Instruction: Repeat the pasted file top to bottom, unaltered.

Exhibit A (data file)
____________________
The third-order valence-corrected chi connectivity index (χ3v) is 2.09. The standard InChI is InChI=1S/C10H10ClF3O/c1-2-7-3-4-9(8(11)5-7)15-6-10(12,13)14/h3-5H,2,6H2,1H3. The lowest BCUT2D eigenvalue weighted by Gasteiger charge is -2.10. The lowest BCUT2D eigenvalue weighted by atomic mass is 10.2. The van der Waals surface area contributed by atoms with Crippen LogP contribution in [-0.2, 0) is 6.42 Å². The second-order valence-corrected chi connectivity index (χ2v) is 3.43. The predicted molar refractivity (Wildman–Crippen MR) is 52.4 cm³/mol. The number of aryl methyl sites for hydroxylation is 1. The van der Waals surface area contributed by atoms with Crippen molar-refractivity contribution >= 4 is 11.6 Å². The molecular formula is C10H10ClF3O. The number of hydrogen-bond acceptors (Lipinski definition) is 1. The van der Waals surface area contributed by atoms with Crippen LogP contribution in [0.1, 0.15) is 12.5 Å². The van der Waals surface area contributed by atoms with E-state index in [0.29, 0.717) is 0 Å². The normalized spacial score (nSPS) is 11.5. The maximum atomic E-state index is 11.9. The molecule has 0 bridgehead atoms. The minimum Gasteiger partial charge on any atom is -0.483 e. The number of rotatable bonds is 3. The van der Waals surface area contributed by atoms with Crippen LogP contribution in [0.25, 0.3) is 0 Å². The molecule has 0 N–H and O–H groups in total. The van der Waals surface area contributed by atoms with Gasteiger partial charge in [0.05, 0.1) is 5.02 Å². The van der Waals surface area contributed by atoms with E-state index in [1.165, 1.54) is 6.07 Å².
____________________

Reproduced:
The third-order valence-corrected chi connectivity index (χ3v) is 2.09. The standard InChI is InChI=1S/C10H10ClF3O/c1-2-7-3-4-9(8(11)5-7)15-6-10(12,13)14/h3-5H,2,6H2,1H3. The lowest BCUT2D eigenvalue weighted by Gasteiger charge is -2.10. The lowest BCUT2D eigenvalue weighted by atomic mass is 10.2. The van der Waals surface area contributed by atoms with Crippen LogP contribution in [-0.2, 0) is 6.42 Å². The second-order valence-corrected chi connectivity index (χ2v) is 3.43. The predicted molar refractivity (Wildman–Crippen MR) is 52.4 cm³/mol. The number of aryl methyl sites for hydroxylation is 1. The van der Waals surface area contributed by atoms with Crippen molar-refractivity contribution >= 4 is 11.6 Å². The molecular formula is C10H10ClF3O. The number of hydrogen-bond acceptors (Lipinski definition) is 1. The van der Waals surface area contributed by atoms with Crippen LogP contribution in [0.1, 0.15) is 12.5 Å². The van der Waals surface area contributed by atoms with E-state index in [0.29, 0.717) is 0 Å². The normalized spacial score (nSPS) is 11.5. The maximum atomic E-state index is 11.9. The molecule has 0 bridgehead atoms. The minimum Gasteiger partial charge on any atom is -0.483 e. The number of rotatable bonds is 3. The van der Waals surface area contributed by atoms with Crippen LogP contribution in [0.25, 0.3) is 0 Å². The molecule has 0 N–H and O–H groups in total. The van der Waals surface area contributed by atoms with Gasteiger partial charge in [0.05, 0.1) is 5.02 Å². The van der Waals surface area contributed by atoms with E-state index in [1.165, 1.54) is 6.07 Å².